Vault: 'Taxi Driver' (1976) Dir. Martin Scorsese
Celebrating it's 45th year in 2021, this bleak and often tragic exploration of taxi driver Robert De Niro still packs a social punch and stands tall years later...
26 year old Travis Bickle (De Niro) is a fragile and depressed loner wandering the streets of New York. He takes a job as a night-time taxi driver where his eyes are constantly opened.
The city is drowning under corruption and low-life activity, and Travis just wants to sort it out. His frustration with running Senator Palantine (Harris) doesn't help his state of mind.
When Travis encounters young prostitute Iris (Foster), he takes it upon himself to sort out the city he sees falling around him and protect Iris, even if that means putting his own life on the line...
This grim, bleak and honest depiction of the New York way of live in the mid-70s threw Robert De Niro into real stardom. A very careful and layered performance bring taxi driver Travis Bickle to life - a man who wants to make a change in a city he sees decaying around hi. But that change is brought on by a depressive, intense psychological state that eats him up day by day, night by night.
Director Martin Scorsese brings New York to life in a very different way, shooting mostly at night time when everyone - and everything - almost comes alive in ways people don't want to see. From the moisture rising from the sewers, to the bustle of city life, the neon lights, honking horns and general buzz of life, Travis is a small man in a big world but he wants to change that world for the better.
We see how Travis feels about politics, about society, relationships and himself. De Niro doesn't need to do much except slow burn Travis as an observer - watching, listening, waiting.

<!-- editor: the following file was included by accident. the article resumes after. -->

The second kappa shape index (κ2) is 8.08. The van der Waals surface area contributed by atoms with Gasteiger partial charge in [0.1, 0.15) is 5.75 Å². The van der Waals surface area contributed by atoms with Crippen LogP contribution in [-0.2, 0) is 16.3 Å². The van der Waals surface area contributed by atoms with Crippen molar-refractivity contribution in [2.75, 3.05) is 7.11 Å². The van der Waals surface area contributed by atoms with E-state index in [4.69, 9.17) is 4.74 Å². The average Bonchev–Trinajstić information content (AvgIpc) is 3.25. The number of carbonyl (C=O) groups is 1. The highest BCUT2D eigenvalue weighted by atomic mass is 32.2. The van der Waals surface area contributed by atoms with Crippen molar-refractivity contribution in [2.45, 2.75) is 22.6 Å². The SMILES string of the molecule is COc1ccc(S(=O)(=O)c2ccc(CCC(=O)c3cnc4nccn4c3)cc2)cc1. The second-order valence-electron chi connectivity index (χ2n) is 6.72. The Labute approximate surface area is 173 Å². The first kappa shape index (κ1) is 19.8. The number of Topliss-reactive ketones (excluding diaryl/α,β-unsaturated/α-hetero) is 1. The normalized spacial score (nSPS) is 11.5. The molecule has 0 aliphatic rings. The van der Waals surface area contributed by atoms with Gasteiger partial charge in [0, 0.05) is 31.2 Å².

A good hour of this explores Travis and everything that brings him to where we meet him. He takes everything in and it's clear frustrations and annoyances are bubbling away by what he sees. He's almost charming to watch at times, but also taught and intense - you never know if and when he will burst.
The second hour explores the results of how a broken man takes on a broken city in the hope of doing something good for not just himself, but the country as a whole by cleaning up New York. This means waging a personal war on people who he simply doesn't like, who he knows feed on the depravity of the city and bring it down for everyone else. This includes young Jodie Foster as Iris, a girl swept up in prostitution and who becomes the sort of person Bickle wants to protect. All the way to a bloody finale.
Featuring the famous "you talking to me" scene where De Niro turns into a real vigilante, full of a disturbed sense of confidence and ideal. Self-narrated by Bickle, this is a journey that is shot in a very real, very grounded and very atmospheric way. Scorsese knows how to use framing and music (a chilling soundtrack by Bernard Herrmann becomes a secondary character almost) to bring everyone and everything alive.
A supporting cast including Cybil Shepherd, Peter Boyle and Leonard Harris help add to the roster that both support and deprave De Niro's Bickle, for no fault of their own. Simply because they either do or not fit into his vision of what society should be and represent.
An absorbing and tragic look into one man wanting to make a difference without barriers or social graces between him and the bullets used to do it. Something that can scarily be resonated in society 45 years later.
'Taxi Driver' is a co-production between Bill/Phillips Productions & Italo/Judeo Productions